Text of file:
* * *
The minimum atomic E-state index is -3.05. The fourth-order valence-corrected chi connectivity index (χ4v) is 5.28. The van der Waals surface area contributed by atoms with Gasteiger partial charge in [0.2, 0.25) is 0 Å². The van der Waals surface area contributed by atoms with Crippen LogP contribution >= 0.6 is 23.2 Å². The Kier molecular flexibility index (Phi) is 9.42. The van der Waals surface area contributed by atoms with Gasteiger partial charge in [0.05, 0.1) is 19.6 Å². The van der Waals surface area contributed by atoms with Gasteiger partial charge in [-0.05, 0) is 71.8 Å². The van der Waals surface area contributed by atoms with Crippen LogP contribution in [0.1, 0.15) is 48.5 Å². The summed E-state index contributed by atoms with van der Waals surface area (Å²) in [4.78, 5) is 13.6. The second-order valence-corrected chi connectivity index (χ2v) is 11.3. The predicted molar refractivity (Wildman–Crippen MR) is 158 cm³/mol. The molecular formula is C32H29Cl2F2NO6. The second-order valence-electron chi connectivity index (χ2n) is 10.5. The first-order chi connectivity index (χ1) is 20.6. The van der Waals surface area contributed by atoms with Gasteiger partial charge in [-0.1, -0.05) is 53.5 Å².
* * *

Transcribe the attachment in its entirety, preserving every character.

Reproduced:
The minimum atomic E-state index is -3.05. The fourth-order valence-corrected chi connectivity index (χ4v) is 5.28. The van der Waals surface area contributed by atoms with Gasteiger partial charge in [0.2, 0.25) is 0 Å². The van der Waals surface area contributed by atoms with Crippen LogP contribution >= 0.6 is 23.2 Å². The Kier molecular flexibility index (Phi) is 9.42. The van der Waals surface area contributed by atoms with Gasteiger partial charge in [0.05, 0.1) is 19.6 Å². The van der Waals surface area contributed by atoms with Gasteiger partial charge in [-0.05, 0) is 71.8 Å². The van der Waals surface area contributed by atoms with Crippen LogP contribution in [0.1, 0.15) is 48.5 Å². The summed E-state index contributed by atoms with van der Waals surface area (Å²) in [4.78, 5) is 13.6. The second-order valence-corrected chi connectivity index (χ2v) is 11.3. The predicted molar refractivity (Wildman–Crippen MR) is 158 cm³/mol. The molecular formula is C32H29Cl2F2NO6. The second-order valence-electron chi connectivity index (χ2n) is 10.5. The first-order chi connectivity index (χ1) is 20.6. The van der Waals surface area contributed by atoms with Gasteiger partial charge in [-0.1, -0.05) is 53.5 Å².